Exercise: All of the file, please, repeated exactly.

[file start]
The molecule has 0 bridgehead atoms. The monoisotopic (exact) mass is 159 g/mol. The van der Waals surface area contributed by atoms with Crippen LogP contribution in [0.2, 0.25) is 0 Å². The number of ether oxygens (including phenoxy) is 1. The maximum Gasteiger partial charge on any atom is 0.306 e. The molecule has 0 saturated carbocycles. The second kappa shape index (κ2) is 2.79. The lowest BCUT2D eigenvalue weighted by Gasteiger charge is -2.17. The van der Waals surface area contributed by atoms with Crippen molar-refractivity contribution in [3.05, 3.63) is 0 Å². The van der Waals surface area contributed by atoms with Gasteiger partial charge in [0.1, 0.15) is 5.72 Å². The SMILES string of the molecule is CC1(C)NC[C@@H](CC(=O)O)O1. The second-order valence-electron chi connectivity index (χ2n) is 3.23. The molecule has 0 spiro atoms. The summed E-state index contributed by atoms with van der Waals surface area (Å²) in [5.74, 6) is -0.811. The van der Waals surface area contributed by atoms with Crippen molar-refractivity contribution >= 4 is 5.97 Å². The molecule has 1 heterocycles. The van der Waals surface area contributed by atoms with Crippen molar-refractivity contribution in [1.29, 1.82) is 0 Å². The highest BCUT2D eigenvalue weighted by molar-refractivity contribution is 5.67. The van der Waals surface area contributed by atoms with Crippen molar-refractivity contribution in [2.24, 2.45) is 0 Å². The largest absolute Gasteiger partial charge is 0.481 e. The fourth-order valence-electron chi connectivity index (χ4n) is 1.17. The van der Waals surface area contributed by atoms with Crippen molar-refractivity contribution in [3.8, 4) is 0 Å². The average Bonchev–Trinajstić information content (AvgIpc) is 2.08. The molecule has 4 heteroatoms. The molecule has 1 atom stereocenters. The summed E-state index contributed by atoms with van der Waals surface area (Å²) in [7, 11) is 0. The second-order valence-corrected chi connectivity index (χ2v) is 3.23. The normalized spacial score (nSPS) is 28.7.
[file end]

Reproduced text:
The molecule has 0 bridgehead atoms. The monoisotopic (exact) mass is 159 g/mol. The van der Waals surface area contributed by atoms with Crippen LogP contribution in [0.2, 0.25) is 0 Å². The number of ether oxygens (including phenoxy) is 1. The maximum Gasteiger partial charge on any atom is 0.306 e. The molecule has 0 saturated carbocycles. The second kappa shape index (κ2) is 2.79. The lowest BCUT2D eigenvalue weighted by Gasteiger charge is -2.17. The van der Waals surface area contributed by atoms with Crippen molar-refractivity contribution in [3.05, 3.63) is 0 Å². The van der Waals surface area contributed by atoms with Gasteiger partial charge in [0.1, 0.15) is 5.72 Å². The SMILES string of the molecule is CC1(C)NC[C@@H](CC(=O)O)O1. The second-order valence-electron chi connectivity index (χ2n) is 3.23. The molecule has 0 spiro atoms. The summed E-state index contributed by atoms with van der Waals surface area (Å²) in [5.74, 6) is -0.811. The van der Waals surface area contributed by atoms with Crippen molar-refractivity contribution >= 4 is 5.97 Å². The molecule has 1 heterocycles. The van der Waals surface area contributed by atoms with Crippen molar-refractivity contribution in [1.29, 1.82) is 0 Å². The highest BCUT2D eigenvalue weighted by molar-refractivity contribution is 5.67. The van der Waals surface area contributed by atoms with Crippen molar-refractivity contribution in [2.24, 2.45) is 0 Å². The largest absolute Gasteiger partial charge is 0.481 e. The fourth-order valence-electron chi connectivity index (χ4n) is 1.17. The van der Waals surface area contributed by atoms with Crippen molar-refractivity contribution in [3.8, 4) is 0 Å². The average Bonchev–Trinajstić information content (AvgIpc) is 2.08. The molecule has 4 heteroatoms. The molecule has 1 atom stereocenters. The summed E-state index contributed by atoms with van der Waals surface area (Å²) in [7, 11) is 0. The second-order valence-corrected chi connectivity index (χ2v) is 3.23. The normalized spacial score (nSPS) is 28.7.